Despite key advances in cancer therapies, malignant tumors, such as melanoma, continue to be one of the leading causes of mortality. Recent debate on whether cancer can originate from a tumor-initiating subpopulation has permeated oncology and stem cell research. It has been well established that primary and immortalized tumor cells consist of heterogeneous cell populations. The profound effect of tumor heterogeneity on tumor growth and drug resistance remains elusive, but it is highly likely that subpopulations of cancer cells have different capabilities of self-renewal and drug resistance. Discrepancies between excellent in vitro potency and efficacy and poor patient response have been observed on multiple cancer therapeutics. Although this observation can be attributed to many factors, a better understanding of the contribution from subpopulations within a cancer will help bridge the gap between in vitro assay results and patient prognosis. To comprehend this impact, it is critical to isolate and characterize cancer subpopulations that possess higher growth and drug resistance properties so that novel therapeutics can be developed to eventually eradicate all cancer cells. In this article, we describe a method to enrich a subpopulation, CB4, from the melanoma cell line WM115. CB4 exhibited higher anchorage-independent growth, higher survival under serum starvation condition, and lower drug sensitivity to commonly used melanoma treatment compared with WM115. Details of functional properties and gene expression of CB4 compared with WM115 are reported. Our study demonstrates that it is feasible to isolate and enrich a subpopulation that exhibits higher growth capacity and treatment resistance from an immortalized tumor cell line.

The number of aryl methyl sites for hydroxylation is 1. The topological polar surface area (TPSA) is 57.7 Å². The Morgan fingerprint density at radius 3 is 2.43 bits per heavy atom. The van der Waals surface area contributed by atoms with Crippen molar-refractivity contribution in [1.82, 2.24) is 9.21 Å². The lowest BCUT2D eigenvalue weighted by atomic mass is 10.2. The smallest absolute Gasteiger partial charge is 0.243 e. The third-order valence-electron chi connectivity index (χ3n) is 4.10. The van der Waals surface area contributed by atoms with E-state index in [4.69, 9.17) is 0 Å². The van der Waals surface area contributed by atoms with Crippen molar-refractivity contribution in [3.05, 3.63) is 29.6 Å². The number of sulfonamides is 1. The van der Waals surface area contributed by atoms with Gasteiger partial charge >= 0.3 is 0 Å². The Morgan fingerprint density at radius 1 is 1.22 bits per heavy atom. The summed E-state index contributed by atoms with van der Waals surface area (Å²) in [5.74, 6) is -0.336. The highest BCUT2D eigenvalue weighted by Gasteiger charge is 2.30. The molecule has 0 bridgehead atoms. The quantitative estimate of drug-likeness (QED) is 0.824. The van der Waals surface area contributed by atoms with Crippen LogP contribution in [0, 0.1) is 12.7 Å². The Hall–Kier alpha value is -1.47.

Keywords: 3D cell culture; WM115; cancer stem cell; melanoma.